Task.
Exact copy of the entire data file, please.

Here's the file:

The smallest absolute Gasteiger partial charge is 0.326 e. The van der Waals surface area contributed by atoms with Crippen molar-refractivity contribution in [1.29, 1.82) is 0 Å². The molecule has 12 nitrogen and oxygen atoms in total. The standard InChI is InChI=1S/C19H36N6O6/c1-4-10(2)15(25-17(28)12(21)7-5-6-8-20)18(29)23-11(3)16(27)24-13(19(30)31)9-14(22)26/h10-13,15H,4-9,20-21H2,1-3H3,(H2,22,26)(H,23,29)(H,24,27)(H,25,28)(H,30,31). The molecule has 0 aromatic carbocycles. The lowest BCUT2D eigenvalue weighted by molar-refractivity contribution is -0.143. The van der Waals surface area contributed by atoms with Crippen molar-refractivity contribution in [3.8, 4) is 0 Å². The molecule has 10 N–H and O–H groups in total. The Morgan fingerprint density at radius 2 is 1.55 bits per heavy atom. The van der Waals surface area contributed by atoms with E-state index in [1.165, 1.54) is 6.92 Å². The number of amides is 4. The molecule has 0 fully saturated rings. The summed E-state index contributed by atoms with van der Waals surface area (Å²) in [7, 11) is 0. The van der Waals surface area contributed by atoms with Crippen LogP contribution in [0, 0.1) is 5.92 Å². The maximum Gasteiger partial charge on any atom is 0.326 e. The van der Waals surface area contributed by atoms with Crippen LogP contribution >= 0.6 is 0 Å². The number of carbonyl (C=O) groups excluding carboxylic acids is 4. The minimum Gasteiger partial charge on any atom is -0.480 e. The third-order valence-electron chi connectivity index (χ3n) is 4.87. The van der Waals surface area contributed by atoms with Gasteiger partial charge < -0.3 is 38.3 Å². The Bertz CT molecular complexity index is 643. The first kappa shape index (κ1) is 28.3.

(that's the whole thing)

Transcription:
The smallest absolute Gasteiger partial charge is 0.326 e. The van der Waals surface area contributed by atoms with Crippen molar-refractivity contribution in [1.29, 1.82) is 0 Å². The molecule has 12 nitrogen and oxygen atoms in total. The standard InChI is InChI=1S/C19H36N6O6/c1-4-10(2)15(25-17(28)12(21)7-5-6-8-20)18(29)23-11(3)16(27)24-13(19(30)31)9-14(22)26/h10-13,15H,4-9,20-21H2,1-3H3,(H2,22,26)(H,23,29)(H,24,27)(H,25,28)(H,30,31). The molecule has 0 aromatic carbocycles. The lowest BCUT2D eigenvalue weighted by molar-refractivity contribution is -0.143. The van der Waals surface area contributed by atoms with Crippen molar-refractivity contribution in [3.8, 4) is 0 Å². The molecule has 10 N–H and O–H groups in total. The Morgan fingerprint density at radius 2 is 1.55 bits per heavy atom. The van der Waals surface area contributed by atoms with E-state index in [1.165, 1.54) is 6.92 Å². The number of amides is 4. The molecule has 0 fully saturated rings. The summed E-state index contributed by atoms with van der Waals surface area (Å²) in [7, 11) is 0. The van der Waals surface area contributed by atoms with Crippen LogP contribution in [0, 0.1) is 5.92 Å². The maximum Gasteiger partial charge on any atom is 0.326 e. The van der Waals surface area contributed by atoms with Crippen LogP contribution >= 0.6 is 0 Å². The number of carbonyl (C=O) groups excluding carboxylic acids is 4. The minimum Gasteiger partial charge on any atom is -0.480 e. The third-order valence-electron chi connectivity index (χ3n) is 4.87. The van der Waals surface area contributed by atoms with Gasteiger partial charge < -0.3 is 38.3 Å². The Bertz CT molecular complexity index is 643. The first kappa shape index (κ1) is 28.3.